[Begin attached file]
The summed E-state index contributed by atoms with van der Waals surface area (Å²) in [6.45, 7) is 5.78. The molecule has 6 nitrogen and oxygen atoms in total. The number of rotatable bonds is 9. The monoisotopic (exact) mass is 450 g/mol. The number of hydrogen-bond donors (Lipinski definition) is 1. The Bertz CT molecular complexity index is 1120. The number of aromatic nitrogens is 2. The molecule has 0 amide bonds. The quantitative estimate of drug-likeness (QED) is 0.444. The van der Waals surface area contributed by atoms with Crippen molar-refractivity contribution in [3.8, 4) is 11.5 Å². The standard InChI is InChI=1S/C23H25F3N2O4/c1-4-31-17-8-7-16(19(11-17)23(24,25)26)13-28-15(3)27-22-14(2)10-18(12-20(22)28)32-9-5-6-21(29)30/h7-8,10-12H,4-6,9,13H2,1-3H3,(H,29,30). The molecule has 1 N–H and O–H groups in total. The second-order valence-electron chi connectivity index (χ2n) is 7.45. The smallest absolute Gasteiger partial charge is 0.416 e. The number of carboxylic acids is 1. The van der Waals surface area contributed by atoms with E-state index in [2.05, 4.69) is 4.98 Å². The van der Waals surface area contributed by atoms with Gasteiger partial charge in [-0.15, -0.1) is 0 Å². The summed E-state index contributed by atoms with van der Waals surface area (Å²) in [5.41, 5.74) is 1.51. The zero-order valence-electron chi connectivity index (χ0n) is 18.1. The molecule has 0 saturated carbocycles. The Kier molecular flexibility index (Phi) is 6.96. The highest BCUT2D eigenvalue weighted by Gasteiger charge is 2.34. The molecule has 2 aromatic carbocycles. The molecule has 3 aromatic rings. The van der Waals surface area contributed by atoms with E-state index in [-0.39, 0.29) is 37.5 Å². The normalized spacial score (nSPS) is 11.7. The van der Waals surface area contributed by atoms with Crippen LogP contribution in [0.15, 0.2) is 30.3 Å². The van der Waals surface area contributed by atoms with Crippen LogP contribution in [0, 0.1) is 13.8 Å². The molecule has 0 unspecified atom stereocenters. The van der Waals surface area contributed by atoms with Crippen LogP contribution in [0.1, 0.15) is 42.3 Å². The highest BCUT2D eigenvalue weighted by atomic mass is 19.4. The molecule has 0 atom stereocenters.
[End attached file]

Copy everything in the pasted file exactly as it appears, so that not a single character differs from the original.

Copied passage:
The summed E-state index contributed by atoms with van der Waals surface area (Å²) in [6.45, 7) is 5.78. The molecule has 6 nitrogen and oxygen atoms in total. The number of rotatable bonds is 9. The monoisotopic (exact) mass is 450 g/mol. The number of hydrogen-bond donors (Lipinski definition) is 1. The Bertz CT molecular complexity index is 1120. The number of aromatic nitrogens is 2. The molecule has 0 amide bonds. The quantitative estimate of drug-likeness (QED) is 0.444. The van der Waals surface area contributed by atoms with Crippen molar-refractivity contribution in [3.8, 4) is 11.5 Å². The standard InChI is InChI=1S/C23H25F3N2O4/c1-4-31-17-8-7-16(19(11-17)23(24,25)26)13-28-15(3)27-22-14(2)10-18(12-20(22)28)32-9-5-6-21(29)30/h7-8,10-12H,4-6,9,13H2,1-3H3,(H,29,30). The molecule has 1 N–H and O–H groups in total. The second-order valence-electron chi connectivity index (χ2n) is 7.45. The smallest absolute Gasteiger partial charge is 0.416 e. The number of carboxylic acids is 1. The van der Waals surface area contributed by atoms with E-state index in [2.05, 4.69) is 4.98 Å². The van der Waals surface area contributed by atoms with Gasteiger partial charge in [-0.15, -0.1) is 0 Å². The summed E-state index contributed by atoms with van der Waals surface area (Å²) in [5.41, 5.74) is 1.51. The zero-order valence-electron chi connectivity index (χ0n) is 18.1. The molecule has 0 saturated carbocycles. The Kier molecular flexibility index (Phi) is 6.96. The highest BCUT2D eigenvalue weighted by Gasteiger charge is 2.34. The molecule has 2 aromatic carbocycles. The molecule has 3 aromatic rings. The van der Waals surface area contributed by atoms with E-state index in [-0.39, 0.29) is 37.5 Å². The normalized spacial score (nSPS) is 11.7. The van der Waals surface area contributed by atoms with Crippen LogP contribution in [0.15, 0.2) is 30.3 Å². The van der Waals surface area contributed by atoms with Crippen LogP contribution in [0, 0.1) is 13.8 Å². The molecule has 0 unspecified atom stereocenters. The van der Waals surface area contributed by atoms with Crippen LogP contribution in [0.1, 0.15) is 42.3 Å². The highest BCUT2D eigenvalue weighted by atomic mass is 19.4. The molecule has 0 atom stereocenters.